Monday, December 7, 2015

Cassette Review: Boyle/Bucko (Personal Archives)

[$5 // Edition of 50 //]

It is worth noting that when I first received this cassette I thought it was a split between the two artists.   It threw me for a loop though because the front image is "Boyle/Bucko" and the side says "Bucko/Boyle".    There is no marking on either side of the cassette itself or linear notes to tell me who would be on each side and based on the names being switched on the cover and side I couldn't just assume whoever came first would be on the side it was rewound to when I got it.    But, looking over the Bandcamp page for this release I've come to the conclusion that it's more of a case of a collaboration between Bob Bucko Jr. and John Boyle.    After all, the songs are identified as being by either so I can only assume they are by both.     Why did I think this was a split?   Why didn't I read the note Bob included before jumping to conclusions?   Insert your own "Office Space" joke here please (I'm still surprised someone hasn't made that game yet.   Unless they have and it just isn't something I've ever seen, but I'm talking, like, having it in stores next to Twister)

We begin things with what I can only describe as bells but they sound as if they are being used in an accoridion manner.   Every time I hear something I've heard before but still am unsure as to what it is exactly I want to study the music that much closely so that I can pinpoint it and say "Ah! That's what that is!"  But at the same time I still feel like that takes a lot of the mystery out of the music and I am just not quite ready to do that yet.    (Remember when you used to think of music simply as being music and not hearing the bass, drums and guitar seperately?)   This goes into some angelic harmonies and then a third sound combines in which almost sounds like singing.   When I thought this was a split I had this side pegged as being BBJr. simply because of the way those layers fall into place, but really, that was also based on the fact that I may or may not have ever heard John Boyle before.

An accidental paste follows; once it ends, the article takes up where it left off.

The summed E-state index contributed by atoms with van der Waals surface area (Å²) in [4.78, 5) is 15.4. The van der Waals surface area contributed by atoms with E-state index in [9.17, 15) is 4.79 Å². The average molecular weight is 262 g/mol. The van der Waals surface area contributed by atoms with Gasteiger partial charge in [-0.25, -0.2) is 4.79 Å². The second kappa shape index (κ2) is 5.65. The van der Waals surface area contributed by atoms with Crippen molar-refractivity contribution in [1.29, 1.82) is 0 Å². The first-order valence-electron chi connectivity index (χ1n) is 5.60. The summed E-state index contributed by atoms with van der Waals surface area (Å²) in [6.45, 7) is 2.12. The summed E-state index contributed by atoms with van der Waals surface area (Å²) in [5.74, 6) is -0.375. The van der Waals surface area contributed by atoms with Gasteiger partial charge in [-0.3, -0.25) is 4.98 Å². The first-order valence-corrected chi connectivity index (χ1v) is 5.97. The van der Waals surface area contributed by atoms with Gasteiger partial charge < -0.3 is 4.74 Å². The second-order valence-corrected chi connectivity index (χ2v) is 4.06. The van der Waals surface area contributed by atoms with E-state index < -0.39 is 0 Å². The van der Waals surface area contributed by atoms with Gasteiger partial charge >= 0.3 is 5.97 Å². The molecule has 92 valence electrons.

A second piece begins with a deep sea cello string feel.   It's expanding and growing but not before your eyes, rather before your ears.     Chimes come in next and they sound like an early ringtone.   A quieter flute sound comes out and turns into distorted waves.   The flute is back and it sounds as if it is fighting with Godzilla (or the entrance music of either Awesome Kong or Samoa Joe, depending upon who you know)   Words echo as they are spoken between two different people.     Reverb waves travel through space to end the side and I'm not going to say that I felt 100% like this was the BBJr. side after listening to it all the way through the first time (Luckily on consequent listens I already had the Bandcamp facts in front of me) but I wouldn't have put it past him to create something like this.    Can you sense my frustration over thinking this was a split because it didn't really do me much harm.

On the flip side we have more tingly electronic accordion feels.   It could be an electric guitar this time though.   But it is mostly existing in the world of treble, no bass.    Through the alien-like sound of crystal cubes or perhaps that magic crystal from the He-Man live action film comes what is some sort of version of chamber music.    The guitars do that droning wave thing that makes me think of Lost Trail and, yes, this just goes back to the beginning where I stated that I should really learn more about what goes into these songs so as to be better at identifying it in the future but I refuse.    Though based upon listening to this side, I'd still say if this was a split BBJr. was Side A and this was John Boyle.    It doesn't really matter since this was a collaboration and not a split but wouldn't it be funny if one day, five or ten years from now it was revealed that this secretly was a split?   How come no one does stuff like that anymore?  (Or have they ever?)  Maybe they have and we just don't know about it yet.

In any event, this cassette has made me do exactly what a split cassette should do though as I keep reminding myself, it is not a split.  (Can someone get an image for me of that wrestling guy who was all like "It's still real to me" so I can make him say "It's still a split to me"?  Thanks)  It has furthered my interest in the music of Bob Bucko Jr., who by this point in time should be a household name for you considering you're reading Raised by Gypsies.    And it has also made me interested in the music of John Boyle, who according to Discogs also performs under the name  Blackalicious.   Okay, maybe not, but I'm going to look him up on Discogs now.   You add this cassette to your shopping cart because you deserve it.

No comments:

Post a Comment